Amaya closes his eyes in concentration. “You know that it will be hard, you know that you are going to suffer, but that’s when you remind yourself of the reason why you are there.”
Chanting prayer-songs in the heated lodge, the participants feel thirst acutely. To Amaya, the satisfaction of drinking water is something that must be earned.
“Don’t think the ceremony is just going there and sweating. When you get inside, that is the world of the spirits. What you contribute to the ceremony is what you are going to get from it.”
Saving Ceremony, Saving Grace
Light floods the dark lodge as the eastern door is opened. The steam escapes. The burning temperature drops immediately. Some seek relief in the brisk air outside. The first round of the sweat ceremony is over. Anishinaabe oral tradition relates the story of a migration towards water, which would save the people from extermination. A prophecy warned the people against the arrival of a new race.
Moving west would ensure their traditional ways remained alive.
The Anishinaabe migrated from the eastern coastal areas of Canada, across Quebec, Ontario, the Great Lakes region, Manitoba and Saskatchewan.
And Anishinaabe traditional ways have survived, centuries after contact and kilometres from the land where they originated, in spite of governmental attempts to eradicate them.
According to Dr. Lee Brown, the director of the UBC Institute of Aboriginal Health, one such attempt was the official banning of the sweat lodge ceremony in 1884 under the Indian Act.
“There was a major effort from around 1880 to 1960 to basically eliminate native people as a racial and cultural group. In Vancouver, the Canadian army arrested native people who were involved in the ceremonies and put them in jail. But things continued underground.”
Dr. Brown conducts the sweat lodge ceremony at the University of British Columbia. At universities, on reserves or in prisons, the healing ceremony is being passed on from pipe-carrier to fire-keeper, bringing much-needed succor to people across the country.
Salvation in the southIn between the rounds, Amaya remains in the comforting warmth of the lodge. He bows towards the southern door, pressing his sweating forehead to the cool earth.“There are four directions in the sweat lodge,” Amaya explains. “Each direction allows you to work on some part of your being: your spirit, your emotions, your mind or your health. I wanted to deal with my emotions, you know… the war, the past, all those things, so I started sitting in the south.”
“Without asking for anything, just recognizing the Grandfather of the South, I believe that He will know what is wrong and help me.”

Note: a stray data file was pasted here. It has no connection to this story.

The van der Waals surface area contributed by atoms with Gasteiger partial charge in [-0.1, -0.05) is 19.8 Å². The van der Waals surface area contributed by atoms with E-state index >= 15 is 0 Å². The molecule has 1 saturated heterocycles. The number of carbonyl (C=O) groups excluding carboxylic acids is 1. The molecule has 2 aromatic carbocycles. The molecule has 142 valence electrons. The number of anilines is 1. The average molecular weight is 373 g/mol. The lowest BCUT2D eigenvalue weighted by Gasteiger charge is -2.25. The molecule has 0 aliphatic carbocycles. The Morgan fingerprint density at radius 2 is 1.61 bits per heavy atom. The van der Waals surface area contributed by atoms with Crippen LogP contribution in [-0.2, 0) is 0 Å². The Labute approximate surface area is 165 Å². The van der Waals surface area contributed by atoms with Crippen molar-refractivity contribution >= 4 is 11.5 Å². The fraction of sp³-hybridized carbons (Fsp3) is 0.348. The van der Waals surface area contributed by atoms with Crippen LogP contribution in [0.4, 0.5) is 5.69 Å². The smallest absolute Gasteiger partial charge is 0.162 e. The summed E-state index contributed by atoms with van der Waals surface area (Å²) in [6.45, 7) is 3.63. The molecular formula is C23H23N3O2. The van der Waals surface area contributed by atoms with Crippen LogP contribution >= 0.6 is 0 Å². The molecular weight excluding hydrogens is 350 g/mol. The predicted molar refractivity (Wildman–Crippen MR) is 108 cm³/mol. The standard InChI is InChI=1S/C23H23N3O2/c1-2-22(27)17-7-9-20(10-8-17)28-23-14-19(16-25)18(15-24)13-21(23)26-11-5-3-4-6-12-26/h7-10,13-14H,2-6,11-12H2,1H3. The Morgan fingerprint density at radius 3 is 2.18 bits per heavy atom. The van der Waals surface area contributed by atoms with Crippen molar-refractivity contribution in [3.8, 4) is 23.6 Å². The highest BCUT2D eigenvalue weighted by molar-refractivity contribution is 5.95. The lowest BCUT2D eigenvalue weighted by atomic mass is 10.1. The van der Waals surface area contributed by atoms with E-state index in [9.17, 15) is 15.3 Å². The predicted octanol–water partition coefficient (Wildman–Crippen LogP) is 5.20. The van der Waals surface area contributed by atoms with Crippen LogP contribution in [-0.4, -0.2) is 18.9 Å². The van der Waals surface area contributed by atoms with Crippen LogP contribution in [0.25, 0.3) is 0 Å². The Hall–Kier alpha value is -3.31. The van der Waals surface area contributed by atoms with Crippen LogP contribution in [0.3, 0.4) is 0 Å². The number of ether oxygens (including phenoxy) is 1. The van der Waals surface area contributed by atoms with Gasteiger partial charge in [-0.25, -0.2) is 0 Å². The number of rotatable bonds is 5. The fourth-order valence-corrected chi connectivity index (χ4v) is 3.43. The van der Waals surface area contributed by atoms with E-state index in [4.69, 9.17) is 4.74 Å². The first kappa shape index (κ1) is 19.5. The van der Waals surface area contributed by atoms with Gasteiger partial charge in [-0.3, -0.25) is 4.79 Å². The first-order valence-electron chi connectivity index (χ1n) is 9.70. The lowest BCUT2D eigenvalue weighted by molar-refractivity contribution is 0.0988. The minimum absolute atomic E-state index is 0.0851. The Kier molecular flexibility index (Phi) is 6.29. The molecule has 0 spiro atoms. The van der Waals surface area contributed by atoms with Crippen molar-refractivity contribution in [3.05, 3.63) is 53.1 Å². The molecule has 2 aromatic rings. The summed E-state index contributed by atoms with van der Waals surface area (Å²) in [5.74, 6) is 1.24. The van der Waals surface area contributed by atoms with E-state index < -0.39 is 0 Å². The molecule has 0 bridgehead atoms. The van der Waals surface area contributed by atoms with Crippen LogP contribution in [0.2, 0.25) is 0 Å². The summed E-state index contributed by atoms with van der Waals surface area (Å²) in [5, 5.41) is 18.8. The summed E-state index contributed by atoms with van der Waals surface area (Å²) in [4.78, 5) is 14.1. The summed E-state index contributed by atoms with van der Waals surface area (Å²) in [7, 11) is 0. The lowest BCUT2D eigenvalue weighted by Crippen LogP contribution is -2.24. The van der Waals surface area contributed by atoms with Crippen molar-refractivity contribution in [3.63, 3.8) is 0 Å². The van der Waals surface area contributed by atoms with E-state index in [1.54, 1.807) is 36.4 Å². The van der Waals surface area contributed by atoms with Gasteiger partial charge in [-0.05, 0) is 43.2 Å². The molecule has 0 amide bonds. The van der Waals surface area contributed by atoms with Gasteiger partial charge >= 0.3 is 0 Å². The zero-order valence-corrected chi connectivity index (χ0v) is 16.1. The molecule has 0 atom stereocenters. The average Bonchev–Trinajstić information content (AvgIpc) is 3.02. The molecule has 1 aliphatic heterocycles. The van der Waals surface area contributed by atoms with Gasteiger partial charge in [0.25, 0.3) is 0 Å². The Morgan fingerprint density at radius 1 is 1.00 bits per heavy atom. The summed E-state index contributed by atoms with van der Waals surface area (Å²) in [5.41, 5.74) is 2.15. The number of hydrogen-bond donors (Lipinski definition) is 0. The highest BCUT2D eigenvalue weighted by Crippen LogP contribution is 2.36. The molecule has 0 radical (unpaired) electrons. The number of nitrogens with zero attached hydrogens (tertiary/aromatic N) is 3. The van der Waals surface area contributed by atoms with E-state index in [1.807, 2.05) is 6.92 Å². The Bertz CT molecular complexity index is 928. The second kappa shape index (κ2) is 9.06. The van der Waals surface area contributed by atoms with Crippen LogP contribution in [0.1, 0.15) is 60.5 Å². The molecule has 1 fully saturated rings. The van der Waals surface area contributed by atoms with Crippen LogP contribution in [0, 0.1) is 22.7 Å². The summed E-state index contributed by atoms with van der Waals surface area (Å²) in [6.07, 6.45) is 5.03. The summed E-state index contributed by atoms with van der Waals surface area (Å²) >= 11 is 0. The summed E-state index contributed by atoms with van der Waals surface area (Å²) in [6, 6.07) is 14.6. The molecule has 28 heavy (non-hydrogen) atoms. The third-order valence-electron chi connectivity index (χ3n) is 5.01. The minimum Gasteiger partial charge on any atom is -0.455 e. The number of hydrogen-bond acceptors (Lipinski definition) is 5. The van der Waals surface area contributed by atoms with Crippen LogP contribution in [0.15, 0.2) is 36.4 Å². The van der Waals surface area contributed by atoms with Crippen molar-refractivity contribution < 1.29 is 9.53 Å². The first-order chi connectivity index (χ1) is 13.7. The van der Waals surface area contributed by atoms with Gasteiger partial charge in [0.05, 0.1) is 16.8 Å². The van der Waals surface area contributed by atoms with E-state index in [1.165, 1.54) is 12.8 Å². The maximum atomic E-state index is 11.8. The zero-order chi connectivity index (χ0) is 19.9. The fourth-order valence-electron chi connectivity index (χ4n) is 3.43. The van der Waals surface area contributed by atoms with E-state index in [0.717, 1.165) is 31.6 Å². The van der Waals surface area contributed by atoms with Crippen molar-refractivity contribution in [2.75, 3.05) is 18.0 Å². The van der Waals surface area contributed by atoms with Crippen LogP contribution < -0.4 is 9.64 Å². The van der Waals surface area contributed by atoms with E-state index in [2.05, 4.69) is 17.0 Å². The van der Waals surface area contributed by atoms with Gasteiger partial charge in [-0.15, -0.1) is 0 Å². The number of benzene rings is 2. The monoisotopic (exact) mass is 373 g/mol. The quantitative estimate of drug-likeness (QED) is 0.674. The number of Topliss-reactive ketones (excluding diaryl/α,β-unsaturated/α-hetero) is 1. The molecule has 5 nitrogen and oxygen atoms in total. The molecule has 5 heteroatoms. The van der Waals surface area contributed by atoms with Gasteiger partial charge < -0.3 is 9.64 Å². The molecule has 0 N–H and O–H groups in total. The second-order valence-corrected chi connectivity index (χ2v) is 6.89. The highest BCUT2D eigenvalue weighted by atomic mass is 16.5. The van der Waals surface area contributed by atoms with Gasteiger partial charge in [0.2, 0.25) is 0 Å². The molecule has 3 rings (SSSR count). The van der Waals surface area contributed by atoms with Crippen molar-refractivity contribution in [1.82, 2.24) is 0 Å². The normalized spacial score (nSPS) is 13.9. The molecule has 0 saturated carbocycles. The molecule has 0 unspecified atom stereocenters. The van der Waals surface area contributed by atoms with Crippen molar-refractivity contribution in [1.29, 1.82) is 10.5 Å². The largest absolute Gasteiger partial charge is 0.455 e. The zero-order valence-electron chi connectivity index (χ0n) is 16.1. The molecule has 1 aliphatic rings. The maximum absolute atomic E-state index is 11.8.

Over time, Amaya started to heal emotionally. “I didn’t feel so guilty about abandoning my family. I didn’t feel so guilty about the war, about the death of family members.”
From suicidal to sweat
Amaya shivers as he recalls his first few years in Vancouver.
“I had psychological problems as a consequence of the war. I didn’t know English, didn’t have a job, and I started drinking and doing drugs. I wanted to get over my addiction, but I just didn’t know how.”
Suicide guaranteed respite from his life, so he planned to jump off the Lions Gate Bridge.
“I was desperate. I didn’t wanted to live any longer, so I decided to go to the bridge. ‘This life’, you know, ‘this f***ing life!’ That’s what was running in my mind.”
From the sidewalk of the bridge, Amaya spotted a pillar smoke rising from Stanley Park.
“I thought, ‘First I must go see what it is.’ And when I got there, I saw a ranchito and some Indians heating the rocks. I thought: this must be the Temazcal ceremony, I have to participate.”
Right there, more than 3,000 miles away from his Indigenous village, Amaya found a reason to live. The sweat lodge gave him a way to heal his spirit, to let go of his addiction and return from the brink of self-annihilation.
In the silence that follows
The sweat ceremony has come to an end. The participants crawl out of the lodge and stand up shakily in silence. Some sit by the fire and continue contemplations begun in the lodge. Others lie down on the soft earth, submitting to its lulling warmth. Some make their way to wooden benches to smoke; the cool breeze dries the sweat off their wet foreheads. Some pass a jug of water between them, satisfying a mounting thirst.
The power of the water has helped heal many spirits. Few leave the ceremony unchanged.